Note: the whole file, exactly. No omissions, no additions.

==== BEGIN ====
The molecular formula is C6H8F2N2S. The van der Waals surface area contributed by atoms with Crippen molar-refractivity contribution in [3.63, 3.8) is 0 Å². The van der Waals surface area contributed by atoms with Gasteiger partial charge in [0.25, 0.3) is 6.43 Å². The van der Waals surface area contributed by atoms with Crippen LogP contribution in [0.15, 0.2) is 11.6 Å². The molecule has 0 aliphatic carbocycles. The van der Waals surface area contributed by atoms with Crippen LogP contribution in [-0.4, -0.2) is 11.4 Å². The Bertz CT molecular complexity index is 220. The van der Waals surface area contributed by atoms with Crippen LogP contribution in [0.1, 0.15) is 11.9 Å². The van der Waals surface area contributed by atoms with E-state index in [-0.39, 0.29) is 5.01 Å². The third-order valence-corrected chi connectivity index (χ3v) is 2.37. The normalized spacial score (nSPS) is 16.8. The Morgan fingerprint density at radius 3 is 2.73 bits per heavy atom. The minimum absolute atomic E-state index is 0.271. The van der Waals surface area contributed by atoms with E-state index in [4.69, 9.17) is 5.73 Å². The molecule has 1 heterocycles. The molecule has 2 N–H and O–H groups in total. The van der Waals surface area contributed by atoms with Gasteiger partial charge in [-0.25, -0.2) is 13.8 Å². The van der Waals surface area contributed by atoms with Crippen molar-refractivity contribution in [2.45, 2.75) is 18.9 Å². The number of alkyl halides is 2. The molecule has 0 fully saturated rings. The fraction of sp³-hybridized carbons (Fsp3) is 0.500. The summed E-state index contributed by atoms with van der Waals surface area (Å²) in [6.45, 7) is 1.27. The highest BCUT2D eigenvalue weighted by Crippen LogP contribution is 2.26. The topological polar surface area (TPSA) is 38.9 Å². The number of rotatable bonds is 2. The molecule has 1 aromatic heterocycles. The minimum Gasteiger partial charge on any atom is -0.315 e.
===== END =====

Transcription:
The molecular formula is C6H8F2N2S. The van der Waals surface area contributed by atoms with Crippen molar-refractivity contribution in [3.63, 3.8) is 0 Å². The van der Waals surface area contributed by atoms with Gasteiger partial charge in [0.25, 0.3) is 6.43 Å². The van der Waals surface area contributed by atoms with Crippen LogP contribution in [0.15, 0.2) is 11.6 Å². The molecule has 0 aliphatic carbocycles. The van der Waals surface area contributed by atoms with Crippen LogP contribution in [-0.4, -0.2) is 11.4 Å². The Bertz CT molecular complexity index is 220. The van der Waals surface area contributed by atoms with Crippen LogP contribution in [0.1, 0.15) is 11.9 Å². The van der Waals surface area contributed by atoms with E-state index in [-0.39, 0.29) is 5.01 Å². The third-order valence-corrected chi connectivity index (χ3v) is 2.37. The normalized spacial score (nSPS) is 16.8. The Morgan fingerprint density at radius 3 is 2.73 bits per heavy atom. The minimum absolute atomic E-state index is 0.271. The van der Waals surface area contributed by atoms with E-state index in [4.69, 9.17) is 5.73 Å². The molecule has 1 heterocycles. The molecule has 2 N–H and O–H groups in total. The van der Waals surface area contributed by atoms with Gasteiger partial charge in [-0.25, -0.2) is 13.8 Å². The van der Waals surface area contributed by atoms with Crippen molar-refractivity contribution in [2.45, 2.75) is 18.9 Å². The number of alkyl halides is 2. The molecule has 0 fully saturated rings. The fraction of sp³-hybridized carbons (Fsp3) is 0.500. The summed E-state index contributed by atoms with van der Waals surface area (Å²) in [6.45, 7) is 1.27. The highest BCUT2D eigenvalue weighted by Crippen LogP contribution is 2.26. The topological polar surface area (TPSA) is 38.9 Å². The number of rotatable bonds is 2. The molecule has 1 aromatic heterocycles. The minimum Gasteiger partial charge on any atom is -0.315 e.